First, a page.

Issue 1, 2020

Once Upon a Time

story by Sara Matson , photo blue jay bird by watts_photos is licensed under CC BY 2.0


Wake up! Wake up!’ Bluebird twittered in Bear’s ear.

Bear stopped snoring and opened one eye. ‘Is it spring yet?’

‘Spring started a week ago!’ Bluebird chirped. ‘Now get up! I have news.’

Bear lumbered out of his cave and down to the river. After a long drink of water, he asked, ‘What kind of news?’

‘It’s about the Forest Fling,’ Bluebird said, soaring in circles above Bear’s head. ‘This year, there’s a writing contest. The winner’s story will be read aloud on opening night. And guess who’s—’

‘A story contest?’ Bear interrupted. ‘Maybe I’ll enter. I’ve always wanted to be a writer.’

‘So has Owl!’ Bluebird said. ‘She’s entering too, and you know how smart she is.’

Bear frowned. If Owl entered the contest, she’d be sure to win. He might as well give up now.

But then he pictured all the forest animals circled around the campfire, listening to his story. His winning story.

‘I think I’ll give it a try,’ he said.

The next morning, Bear sat in his cave, surrounded by crumpled papers.

‘Writing a story is hard,’ he said.

Just then, Bluebird fluttered in. ‘Guess what? I stopped by Owl’s tree, and she’s already written fifty-two pages. Her story’s amazing! At least … I think it is.’

‘What do you mean?’ Bear asked.

‘She uses a lot of long words,’ Bluebird said.

‘Harrumph,’ Bear said. ‘I like stories I can understand.’

He remembered being a cub. He had loved to sit in his little chair while Papa Bear read to him in a deep, growly voice. None of Papa Bear’s stories were confusing.

Bluebird looked doubtful. ‘Owl’s story sounds really smart. She just might win.’

Bear sighed and picked up his pencil. ‘You’re probably right.’

The next day, Bear went outside to write. But the sunshine made him sleepy, so he took a nap instead. He dreamed about fish soup and acorns and the porridge Mama Bear used to make for breakfast. She’d covered it with brown sugar and thick, yellow cream.

Bear woke up hungry. While he was catching himself a fish for supper, Bluebird came by.

‘How many pages have you finished?’ she asked.

Bear flipped a fish out of the water. ‘One—well, almost one.’

‘Bear! The deadline is tomorrow night,’ Bluebird scolded. ‘You need to get busy!’

‘How’s Owl doing?’ Bear asked, although he wasn’t sure he wanted to know.

‘She’s written eighty-eight pages!’ Bluebird said. ‘She has a chapter about the history of shoelaces, and another about giant pickles, and another about Polish-speaking ostriches.’

‘I’ve never heard of Polish-speaking ostriches,’ Bear said.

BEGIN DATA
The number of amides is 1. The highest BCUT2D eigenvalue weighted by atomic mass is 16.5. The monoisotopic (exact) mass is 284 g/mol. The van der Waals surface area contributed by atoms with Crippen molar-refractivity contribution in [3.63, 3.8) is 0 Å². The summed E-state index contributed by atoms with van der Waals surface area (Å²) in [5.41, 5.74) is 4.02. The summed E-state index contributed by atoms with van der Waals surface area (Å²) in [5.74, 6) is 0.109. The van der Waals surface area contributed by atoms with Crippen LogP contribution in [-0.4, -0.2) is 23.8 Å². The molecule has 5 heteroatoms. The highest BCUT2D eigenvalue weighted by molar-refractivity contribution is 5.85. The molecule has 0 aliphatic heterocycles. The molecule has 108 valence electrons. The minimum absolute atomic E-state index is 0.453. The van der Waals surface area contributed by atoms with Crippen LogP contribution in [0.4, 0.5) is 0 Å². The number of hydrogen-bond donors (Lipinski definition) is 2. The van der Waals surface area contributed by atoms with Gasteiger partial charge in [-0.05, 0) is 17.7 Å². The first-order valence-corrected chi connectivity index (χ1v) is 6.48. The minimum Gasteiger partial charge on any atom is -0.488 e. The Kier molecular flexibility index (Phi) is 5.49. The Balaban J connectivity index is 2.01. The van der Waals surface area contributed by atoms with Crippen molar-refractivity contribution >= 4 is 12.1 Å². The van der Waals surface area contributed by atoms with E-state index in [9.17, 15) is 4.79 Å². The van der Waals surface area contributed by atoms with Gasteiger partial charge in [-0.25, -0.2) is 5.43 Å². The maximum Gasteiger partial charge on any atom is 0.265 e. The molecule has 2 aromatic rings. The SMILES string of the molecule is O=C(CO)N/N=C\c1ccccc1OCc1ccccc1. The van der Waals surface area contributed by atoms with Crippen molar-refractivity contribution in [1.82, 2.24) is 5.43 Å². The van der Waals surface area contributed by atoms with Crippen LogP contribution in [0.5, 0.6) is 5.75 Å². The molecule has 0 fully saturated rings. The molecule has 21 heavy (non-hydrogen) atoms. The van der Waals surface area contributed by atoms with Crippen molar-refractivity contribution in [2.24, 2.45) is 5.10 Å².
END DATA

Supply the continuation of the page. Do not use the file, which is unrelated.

Bluebird looked wise. ‘Owl says a story’s supposed to teach you something.’

‘Harrumph,’ Bear said. ‘I like stories about everyday things. Like friends, and families, and forests. And maybe porridge.’

Bluebird patted him on the head. ‘Try not to feel too bad. It’s not your fault you don’t have Owl’s brain.’

The next day, Bear woke up early. After breakfast, he sat at the table with his notebook and pencil.

‘Now where was I?’ he said aloud. He looked down at the paper. All he had so far was Once upon a time.

Moments later, Bluebird sailed in. ‘I just came from Owl’s tree. She’s finished!’

‘Really,’ Bear said glumly.

‘She wrote 203 pages,’ Bluebird said, hopping up and down on Bear’s shoulder. ‘Her description of the sunrise takes up 100 pages alone!’

‘Harrumph,’ Bear said. ‘I can describe the sunrise in two words: It’s pink.’

‘I’m sorry, Bear, but she’s going to win for sure!’ Bluebird flew around the room in a feathery frenzy. As she zoomed over the coffee table, her wing brushed a framed photo to the ground. Crash!

‘Bluebird!’ Bear said. ‘Watch where you’re flying, please.’

He picked up the photo. It showed him as a cub, standing next to his childhood friend, a little girl with long, golden hair. He hadn’t thought about Goldilocks in a long time.

‘I like stories with interesting characters,’ he said softly, remembering the day they had met. Suddenly his paw itched for a pencil.

‘Sorry about the broken glass,’ Bluebird said. ‘And I’m sorry about the contest. Maybe next year, huh?’

‘Maybe,’ Bear said, sitting down again. ‘Or maybe not.’

The next night, the Forest Fling opened with its traditional campfire. All the animals gathered around as Mouse, the head of the judging committee, cleared his throat and began the winning story:

Once upon a time, there were three bears: Papa Bear, Mama Bear and Baby Bear. They lived in a cottage in the forest. One day, while waiting for their porridge to cool …



Learning Resource for teachers